Notorious B.I.G. stood at 6 feet 300 to 380 pounds

Notorious B.I.G. began rapping when he was a teenager. He entertained people on the streets and performed with local groups the Old Gold Brothers and the Techniques. After being released from jail, Wallace made a demo tape under the name Biggie Smalls, a reference to a character in the 1975 film Let’s Do It Again as well as his stature; he stood at 6 feet 3 inches (1.91 m) and weighed as much as 300 to 380 pounds (140–170 kg) according to differing accounts. The tape was reportedly made with no serious intent of getting a recording deal, but was promoted by New York-based DJ Mister Cee, who had previously worked with Big Daddy Kane, and was heard by the editor of The Source.

In March 1992, Wallace was featured in The Source’s Unsigned Hype column, dedicated to aspiring rappers, and was invited to produce a recording with other unsigned artists in a move that was reportedly uncommon at the time. The demo tape was heard by Uptown Records A&R and record producer Sean Combs, who arranged for a meeting with Wallace. He was signed to Uptown immediately and made an appearance on label mates, Heavy D & the Boyz’ “A Buncha Niggas” (from the album Blue Funk). Soon after signing his recording contract, Combs was fired from Uptown and started a new label. Wallace followed and in mid-1992, signed to Combs’ new imprint label, Bad Boy Records. On August 8, 1993, Wallace’s longtime girlfriend gave birth to his first child, T’yanna. He continued selling drugs after the birth to support his daughter financially. Once Combs discovered this, he forced Wallace to quit.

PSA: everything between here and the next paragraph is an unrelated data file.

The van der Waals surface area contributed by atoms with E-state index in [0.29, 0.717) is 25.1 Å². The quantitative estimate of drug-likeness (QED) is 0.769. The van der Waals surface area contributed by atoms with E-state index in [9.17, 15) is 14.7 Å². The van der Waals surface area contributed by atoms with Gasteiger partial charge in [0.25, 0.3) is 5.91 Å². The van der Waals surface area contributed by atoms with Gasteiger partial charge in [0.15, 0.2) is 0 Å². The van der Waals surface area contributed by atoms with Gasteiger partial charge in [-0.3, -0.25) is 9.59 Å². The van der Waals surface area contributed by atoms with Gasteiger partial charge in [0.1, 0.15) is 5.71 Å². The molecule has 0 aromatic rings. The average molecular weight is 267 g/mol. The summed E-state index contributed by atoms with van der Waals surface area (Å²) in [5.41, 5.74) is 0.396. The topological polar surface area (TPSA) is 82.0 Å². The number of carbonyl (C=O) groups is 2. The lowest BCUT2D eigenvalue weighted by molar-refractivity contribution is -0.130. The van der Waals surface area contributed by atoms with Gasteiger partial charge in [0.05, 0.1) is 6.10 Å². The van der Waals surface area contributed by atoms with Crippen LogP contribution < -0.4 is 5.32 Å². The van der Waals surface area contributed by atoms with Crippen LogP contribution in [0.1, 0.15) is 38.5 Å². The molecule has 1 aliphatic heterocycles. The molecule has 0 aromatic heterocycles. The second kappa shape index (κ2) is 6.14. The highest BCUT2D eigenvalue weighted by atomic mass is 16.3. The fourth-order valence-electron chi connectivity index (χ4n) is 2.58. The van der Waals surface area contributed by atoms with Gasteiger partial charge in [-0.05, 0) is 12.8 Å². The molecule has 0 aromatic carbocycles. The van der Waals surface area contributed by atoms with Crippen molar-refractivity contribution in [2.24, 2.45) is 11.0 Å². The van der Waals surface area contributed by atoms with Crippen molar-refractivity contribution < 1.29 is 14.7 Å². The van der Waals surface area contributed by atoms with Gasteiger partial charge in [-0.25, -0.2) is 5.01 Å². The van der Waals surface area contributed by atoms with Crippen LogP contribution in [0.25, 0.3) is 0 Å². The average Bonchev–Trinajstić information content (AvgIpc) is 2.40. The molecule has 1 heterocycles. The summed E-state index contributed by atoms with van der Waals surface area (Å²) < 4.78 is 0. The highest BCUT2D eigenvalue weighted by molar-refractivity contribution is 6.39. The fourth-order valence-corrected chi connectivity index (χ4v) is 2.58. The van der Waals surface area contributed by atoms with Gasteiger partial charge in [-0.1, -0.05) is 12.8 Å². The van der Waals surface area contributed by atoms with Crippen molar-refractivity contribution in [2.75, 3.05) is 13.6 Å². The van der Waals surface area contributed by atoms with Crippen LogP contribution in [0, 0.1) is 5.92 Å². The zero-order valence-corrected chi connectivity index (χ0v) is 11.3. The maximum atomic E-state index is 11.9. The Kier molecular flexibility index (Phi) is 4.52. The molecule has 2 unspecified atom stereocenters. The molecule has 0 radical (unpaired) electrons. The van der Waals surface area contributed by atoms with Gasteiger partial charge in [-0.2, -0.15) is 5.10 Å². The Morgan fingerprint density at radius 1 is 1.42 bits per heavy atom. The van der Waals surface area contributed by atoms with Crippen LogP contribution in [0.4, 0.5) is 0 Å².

Notorious B.I.G.

Later in the year, Wallace gained exposure on a remix to Mary J. Blige’s single “Real Love”, under the pseudonym The Notorious B.I.G. He recorded under this name for the remainder of his career, after finding the original moniker “Biggie Smalls” was already in use. “Real Love” peaked at No. 7 on the Billboard Hot 100 chart and was followed by a remix of Blige’s “What’s the 411?”. He continued this success, to a lesser extent, on remixes with Neneh Cherry (“Buddy X”) and reggae artist Super Cat (“Dolly My Baby”, also featuring Combs) in 1993. In April 1993, his solo track, “Party and Bullshit”, appeared on the Who’s the Man? soundtrack. In July 1994, he appeared alongside LL Cool J and Busta Rhymes on a remix to label mate Craig Mack’s “Flava in Ya Ear”, reaching No. 9 on the Hot 100.

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